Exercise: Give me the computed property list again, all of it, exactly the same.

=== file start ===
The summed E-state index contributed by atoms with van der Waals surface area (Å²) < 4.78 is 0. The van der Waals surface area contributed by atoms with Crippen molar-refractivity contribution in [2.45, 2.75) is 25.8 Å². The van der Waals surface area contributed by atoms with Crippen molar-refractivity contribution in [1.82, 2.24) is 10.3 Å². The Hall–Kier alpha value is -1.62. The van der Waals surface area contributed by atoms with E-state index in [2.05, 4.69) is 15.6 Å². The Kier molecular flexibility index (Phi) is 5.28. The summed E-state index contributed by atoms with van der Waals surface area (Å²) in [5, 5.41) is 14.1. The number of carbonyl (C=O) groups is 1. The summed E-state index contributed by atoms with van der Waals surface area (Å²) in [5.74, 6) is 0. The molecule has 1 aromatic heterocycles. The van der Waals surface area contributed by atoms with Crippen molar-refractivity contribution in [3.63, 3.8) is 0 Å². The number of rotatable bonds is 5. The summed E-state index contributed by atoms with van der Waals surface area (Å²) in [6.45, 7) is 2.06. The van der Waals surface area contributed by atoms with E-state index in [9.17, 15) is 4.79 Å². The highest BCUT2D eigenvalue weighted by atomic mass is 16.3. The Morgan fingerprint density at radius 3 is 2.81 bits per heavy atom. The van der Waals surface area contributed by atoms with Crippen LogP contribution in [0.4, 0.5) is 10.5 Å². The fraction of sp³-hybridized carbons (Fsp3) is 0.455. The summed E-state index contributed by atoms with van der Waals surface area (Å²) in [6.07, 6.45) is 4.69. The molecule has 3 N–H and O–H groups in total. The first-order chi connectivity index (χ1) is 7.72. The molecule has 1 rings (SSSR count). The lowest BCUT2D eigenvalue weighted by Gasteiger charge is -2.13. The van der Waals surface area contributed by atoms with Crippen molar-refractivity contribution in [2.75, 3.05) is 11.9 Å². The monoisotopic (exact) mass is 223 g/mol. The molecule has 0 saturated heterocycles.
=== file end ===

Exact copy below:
The summed E-state index contributed by atoms with van der Waals surface area (Å²) < 4.78 is 0. The van der Waals surface area contributed by atoms with Crippen molar-refractivity contribution in [2.45, 2.75) is 25.8 Å². The van der Waals surface area contributed by atoms with Crippen molar-refractivity contribution in [1.82, 2.24) is 10.3 Å². The Hall–Kier alpha value is -1.62. The van der Waals surface area contributed by atoms with E-state index in [2.05, 4.69) is 15.6 Å². The Kier molecular flexibility index (Phi) is 5.28. The summed E-state index contributed by atoms with van der Waals surface area (Å²) in [5, 5.41) is 14.1. The number of carbonyl (C=O) groups is 1. The summed E-state index contributed by atoms with van der Waals surface area (Å²) in [5.74, 6) is 0. The molecule has 1 aromatic heterocycles. The van der Waals surface area contributed by atoms with Crippen molar-refractivity contribution in [3.63, 3.8) is 0 Å². The number of rotatable bonds is 5. The summed E-state index contributed by atoms with van der Waals surface area (Å²) in [6.45, 7) is 2.06. The van der Waals surface area contributed by atoms with E-state index in [9.17, 15) is 4.79 Å². The highest BCUT2D eigenvalue weighted by atomic mass is 16.3. The Morgan fingerprint density at radius 3 is 2.81 bits per heavy atom. The van der Waals surface area contributed by atoms with Crippen LogP contribution in [0.4, 0.5) is 10.5 Å². The fraction of sp³-hybridized carbons (Fsp3) is 0.455. The summed E-state index contributed by atoms with van der Waals surface area (Å²) in [6.07, 6.45) is 4.69. The molecule has 3 N–H and O–H groups in total. The first-order chi connectivity index (χ1) is 7.72. The molecule has 1 rings (SSSR count). The lowest BCUT2D eigenvalue weighted by Gasteiger charge is -2.13. The van der Waals surface area contributed by atoms with Crippen molar-refractivity contribution in [2.75, 3.05) is 11.9 Å². The monoisotopic (exact) mass is 223 g/mol. The molecule has 0 saturated heterocycles.